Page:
Now, if apomorphine HCl targets the dopamine receptors (part of the neurological system and also the BRAIN), and HCl is practically poisonous to the human body and living cells, regardless of whether the drug helps produce dopamine in the body naturally, there are still going to be neurological side effects because of the toxic hydrochloric acid that is produced when the body absorbs the drug. If apomorphine can positively effect the CNS, then it definitely can negatively effect it, hence the hallucinations.

Also, the Central Nervous System includes the spine. If you ever took Biology (I'm guessing you did), you would have learned that there are specific nerves for specific parts of the body, including the gastric nerves attaching from the spine to the stomach, therefore causing the nausea.

Hope that helped at all.  (+ info)

My mom has Parkinson's Disease and has no medicine. Any suggestions on what can help her feel better?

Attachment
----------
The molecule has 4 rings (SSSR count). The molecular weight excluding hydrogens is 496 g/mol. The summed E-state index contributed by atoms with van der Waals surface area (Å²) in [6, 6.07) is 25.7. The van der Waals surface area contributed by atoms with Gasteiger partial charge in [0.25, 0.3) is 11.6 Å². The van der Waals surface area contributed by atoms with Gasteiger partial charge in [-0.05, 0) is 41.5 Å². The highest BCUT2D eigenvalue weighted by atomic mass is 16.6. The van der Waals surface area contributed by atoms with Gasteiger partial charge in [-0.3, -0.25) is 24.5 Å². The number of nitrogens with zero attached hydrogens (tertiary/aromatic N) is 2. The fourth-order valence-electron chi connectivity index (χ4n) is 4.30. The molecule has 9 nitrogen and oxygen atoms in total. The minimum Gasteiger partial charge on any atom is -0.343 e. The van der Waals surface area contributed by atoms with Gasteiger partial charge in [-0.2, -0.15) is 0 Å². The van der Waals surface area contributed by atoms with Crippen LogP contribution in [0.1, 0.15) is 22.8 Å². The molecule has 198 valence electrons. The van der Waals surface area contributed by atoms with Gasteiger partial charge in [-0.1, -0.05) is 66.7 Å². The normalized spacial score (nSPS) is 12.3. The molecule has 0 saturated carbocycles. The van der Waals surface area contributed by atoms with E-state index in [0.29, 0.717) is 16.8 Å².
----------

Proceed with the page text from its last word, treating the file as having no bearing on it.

My mom's medicine has ran out this year and she has to wait til Jan. 2010 for her insurance to kick in. She is in her 2nd or 3rd stage of Parkinson's and she needs some suggestions. She is not a rich woman, nor is she poor. Please any help would be more than appreciated. I wish i can help but i also dont know what i can do for her. Thank You sooo Much!
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Your mother should not be without medication at any time during the stages of Parkinson's disease, so consider this an emergency. I am at a loss as to why her medical/prescription coverage has expired just over halfway through the calendar unless she is waiting for new coverage to begin but sobeit.

You already have some good answers but here is a slightly different approach.